Alpe-d'Huez and cycling

The Tour is in its 39th edition when, for the first time in 1952, the course tries a new challenge, the 21 turns of l'Alpe d'Huez. The 262-kms Lausanne - Alpe d'Huez stage is the first mountain finish of the edition and was as such particularly feared by the riders. In spite of the victory by Fausto Coppi, who became the first man to achieve the triple feat of winning the stage, taking the yellow jersey and finally winning the tour, the climb did not impress the fans or organisers as much as it does today.

Coppi might be to blame. He climbed so comfortably that the organisers may have thought that the climb was finally too easy.
"If you were on Friday on the steep slopes leading to l'Alpe d'Huez and you saw Coppi ride past, straight up on his bike, the hands up on the handle-bars, you might have told yourself: I have been lied to! This road is flat!," wrte Max Favalelli, a special-envoy on the stage.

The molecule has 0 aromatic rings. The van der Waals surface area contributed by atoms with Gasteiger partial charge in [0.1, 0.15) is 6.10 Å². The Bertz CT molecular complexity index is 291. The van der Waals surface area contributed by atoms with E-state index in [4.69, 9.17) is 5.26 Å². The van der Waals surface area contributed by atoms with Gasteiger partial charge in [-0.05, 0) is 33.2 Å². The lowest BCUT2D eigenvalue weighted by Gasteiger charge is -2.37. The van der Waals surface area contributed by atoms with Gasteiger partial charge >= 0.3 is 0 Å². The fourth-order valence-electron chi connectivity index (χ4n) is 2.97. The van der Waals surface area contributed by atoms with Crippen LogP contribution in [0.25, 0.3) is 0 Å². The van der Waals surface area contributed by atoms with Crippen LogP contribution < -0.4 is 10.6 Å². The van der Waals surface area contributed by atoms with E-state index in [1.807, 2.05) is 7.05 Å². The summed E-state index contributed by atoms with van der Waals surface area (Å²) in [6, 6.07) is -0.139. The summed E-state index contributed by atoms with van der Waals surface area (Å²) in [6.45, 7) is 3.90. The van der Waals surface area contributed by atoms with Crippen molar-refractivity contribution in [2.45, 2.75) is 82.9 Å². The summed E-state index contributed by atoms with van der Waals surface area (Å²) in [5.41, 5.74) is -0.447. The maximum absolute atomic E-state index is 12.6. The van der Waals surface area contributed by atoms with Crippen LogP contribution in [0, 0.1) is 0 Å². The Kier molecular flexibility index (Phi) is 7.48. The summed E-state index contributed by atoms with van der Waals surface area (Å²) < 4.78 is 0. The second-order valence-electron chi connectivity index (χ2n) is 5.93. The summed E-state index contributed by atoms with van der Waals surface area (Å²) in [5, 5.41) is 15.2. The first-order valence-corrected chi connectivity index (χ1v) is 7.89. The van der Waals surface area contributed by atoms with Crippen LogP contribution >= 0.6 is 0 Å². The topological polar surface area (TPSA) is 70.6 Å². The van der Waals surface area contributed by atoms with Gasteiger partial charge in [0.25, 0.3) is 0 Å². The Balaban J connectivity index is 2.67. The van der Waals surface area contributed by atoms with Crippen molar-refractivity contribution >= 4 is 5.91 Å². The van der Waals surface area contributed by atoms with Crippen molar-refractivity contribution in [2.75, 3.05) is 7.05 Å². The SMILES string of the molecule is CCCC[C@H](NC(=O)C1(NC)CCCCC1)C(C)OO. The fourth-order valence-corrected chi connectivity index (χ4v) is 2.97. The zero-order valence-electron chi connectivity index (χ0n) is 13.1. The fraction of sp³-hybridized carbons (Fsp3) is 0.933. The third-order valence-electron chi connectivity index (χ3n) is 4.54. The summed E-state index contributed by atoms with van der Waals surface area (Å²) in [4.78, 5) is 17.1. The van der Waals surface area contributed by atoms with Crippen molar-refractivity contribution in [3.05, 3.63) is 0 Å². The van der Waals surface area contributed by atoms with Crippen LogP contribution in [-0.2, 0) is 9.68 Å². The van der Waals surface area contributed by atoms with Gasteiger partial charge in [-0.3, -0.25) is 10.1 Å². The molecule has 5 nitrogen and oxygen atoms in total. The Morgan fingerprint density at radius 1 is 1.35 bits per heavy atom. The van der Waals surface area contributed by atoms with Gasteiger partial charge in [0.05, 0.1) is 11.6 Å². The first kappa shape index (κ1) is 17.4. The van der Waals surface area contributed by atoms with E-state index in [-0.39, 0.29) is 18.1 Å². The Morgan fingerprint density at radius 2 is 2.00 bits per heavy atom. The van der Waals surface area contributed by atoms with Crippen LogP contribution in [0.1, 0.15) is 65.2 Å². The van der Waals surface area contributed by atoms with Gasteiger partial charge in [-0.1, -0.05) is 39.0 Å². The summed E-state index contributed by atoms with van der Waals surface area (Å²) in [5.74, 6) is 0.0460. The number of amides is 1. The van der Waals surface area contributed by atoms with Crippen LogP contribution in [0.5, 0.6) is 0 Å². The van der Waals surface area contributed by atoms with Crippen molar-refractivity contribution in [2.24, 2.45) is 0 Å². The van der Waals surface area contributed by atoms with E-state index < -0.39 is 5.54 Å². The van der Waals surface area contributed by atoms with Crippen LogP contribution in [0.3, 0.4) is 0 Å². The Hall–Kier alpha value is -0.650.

The campionissimo chose the tactics which his followers emulated. He left Geminiani and Robic break away early to the point of exhaustion before attacking. Even former Tour winner Andre Leducq was impressed: "I was watching him climb the turns of l'Alpe d'Huez with Robic, whom he had just caught after his attack at the foot of the climb, in his wake. His cheeks were pink, his stare clear, his leg light. Behind him only suffering men were left. It must be fantastic the feeling of gliding, to have everybody else at one's mercy."

At the finish, Coppi unwittingly started a tradition. Three Italians were topping the GC, Coppi, Carrea and Magni. With seven stage victories in l'Alpe, the Italians are only one short of the Dutch and can rightfully claim the climb as their own too.

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